Ask RiotACT: Who can renovate this old heater?

rosebud 8 November 2016 4


We have an old wood heater. We have been told it has asbestos in it. But it’s original with the house and I love it!

It has never been used since we bought the place but I would like to have someone come in and clean it and take the asbestos out so that in theory we could use it if we wanted to. Does anyone know of any specialists or tradies who might do this sort of work?

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4 Responses to Ask RiotACT: Who can renovate this old heater?
Maya123 Maya123 11:23 am 09 Nov 16

Although it’s interesting looking, modern wood burning stoves are apparently admit less pollution.

homoincognitus homoincognitus 9:32 am 09 Nov 16

Hello Rosebud
Its either a Rayburn 120 or a Rayburn 140.
The 120 has “metal to metal ash pit door seal”
The 140 has ” asbestos ash pit door seal”

If its the 140, the local chimney sweeps would be very reluctant to touch it. But you could do it yourself. Spray the parts with water to keep them moist, wear a face mask, ( a Trump mask would be good) and scrape it all away and dispose in a wet bag.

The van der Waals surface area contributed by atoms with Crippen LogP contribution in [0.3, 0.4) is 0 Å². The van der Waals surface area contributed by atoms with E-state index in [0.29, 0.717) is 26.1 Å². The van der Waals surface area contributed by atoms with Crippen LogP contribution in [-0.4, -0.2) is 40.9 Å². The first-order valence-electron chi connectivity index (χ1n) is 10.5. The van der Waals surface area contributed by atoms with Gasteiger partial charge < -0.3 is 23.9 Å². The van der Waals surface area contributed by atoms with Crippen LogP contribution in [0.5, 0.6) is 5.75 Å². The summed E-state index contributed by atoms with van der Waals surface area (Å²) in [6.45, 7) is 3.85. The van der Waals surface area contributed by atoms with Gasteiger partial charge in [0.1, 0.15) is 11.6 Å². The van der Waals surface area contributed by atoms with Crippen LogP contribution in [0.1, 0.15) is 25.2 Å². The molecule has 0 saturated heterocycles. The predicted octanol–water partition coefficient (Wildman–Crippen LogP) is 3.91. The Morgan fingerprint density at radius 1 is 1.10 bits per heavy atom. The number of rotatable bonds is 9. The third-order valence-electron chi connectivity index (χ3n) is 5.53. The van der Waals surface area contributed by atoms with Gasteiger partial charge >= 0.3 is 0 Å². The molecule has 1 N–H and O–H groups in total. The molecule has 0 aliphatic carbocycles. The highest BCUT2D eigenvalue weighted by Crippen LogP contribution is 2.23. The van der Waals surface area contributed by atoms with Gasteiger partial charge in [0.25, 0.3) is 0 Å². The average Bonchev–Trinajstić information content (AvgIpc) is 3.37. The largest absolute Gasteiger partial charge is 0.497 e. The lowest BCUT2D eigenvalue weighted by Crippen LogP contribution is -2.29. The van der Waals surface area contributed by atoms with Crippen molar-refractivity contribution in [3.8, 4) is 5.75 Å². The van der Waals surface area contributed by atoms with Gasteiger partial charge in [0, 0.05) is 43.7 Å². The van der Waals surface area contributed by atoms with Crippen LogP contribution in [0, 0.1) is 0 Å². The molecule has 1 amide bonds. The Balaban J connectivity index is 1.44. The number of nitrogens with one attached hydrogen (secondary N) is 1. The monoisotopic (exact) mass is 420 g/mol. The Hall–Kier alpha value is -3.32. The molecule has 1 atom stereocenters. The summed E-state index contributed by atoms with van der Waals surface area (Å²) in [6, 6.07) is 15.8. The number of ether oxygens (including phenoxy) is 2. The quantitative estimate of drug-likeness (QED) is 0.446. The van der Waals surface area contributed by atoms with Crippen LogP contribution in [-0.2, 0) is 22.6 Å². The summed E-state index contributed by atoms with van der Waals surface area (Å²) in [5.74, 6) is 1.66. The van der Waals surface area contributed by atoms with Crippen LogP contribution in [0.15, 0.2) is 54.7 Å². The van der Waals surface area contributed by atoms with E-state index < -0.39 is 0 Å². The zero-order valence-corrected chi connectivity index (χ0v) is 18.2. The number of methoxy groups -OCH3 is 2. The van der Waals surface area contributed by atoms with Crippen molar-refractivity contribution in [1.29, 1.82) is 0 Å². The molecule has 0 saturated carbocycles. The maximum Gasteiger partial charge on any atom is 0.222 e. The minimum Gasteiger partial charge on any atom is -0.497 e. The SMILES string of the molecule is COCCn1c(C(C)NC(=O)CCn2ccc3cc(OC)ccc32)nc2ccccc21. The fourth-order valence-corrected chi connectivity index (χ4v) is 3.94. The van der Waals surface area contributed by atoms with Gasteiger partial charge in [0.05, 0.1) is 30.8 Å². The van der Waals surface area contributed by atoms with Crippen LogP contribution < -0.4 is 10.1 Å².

It may have been maintained anyway over its life, and the asbestos replaced with fibreglass rope. But its very hard to tell the difference.
After replacing the asbestos with fibreglass rope, it should be ok to use.
If the grate is all bent, then commission a new one from a steel fabricator.
The little windows are Mica, sets are still available, about $80.00 from Fyshwick Home and Heating, in Fyshwick funnily enough.
The Mica is held in by the cast iron back plate on each door. I doubt you would be able to unscrew that still, if not, have the screws “drilled and tapped”.
They used to burn coal and briquettes in them, but everyone uses wood these days.
hope that helps.

bd84 bd84 8:34 am 09 Nov 16

Google is much easier and quicker…

wildturkeycanoe wildturkeycanoe 6:21 am 09 Nov 16

Is that mica being used for the glass? I am impressed with how well kept that heater is for its age.
The asbestos in my guess would be around the door for a fire-proof seal, probably a type of rope, which is easy enough to replace, but you probably are confronted with friable asbestos in that instance [crumbles into little fibers], so it’d be safest to get a professional. I can’t help with who can do the job but if you Google asbestos removal you are bound to find a local who can do it.

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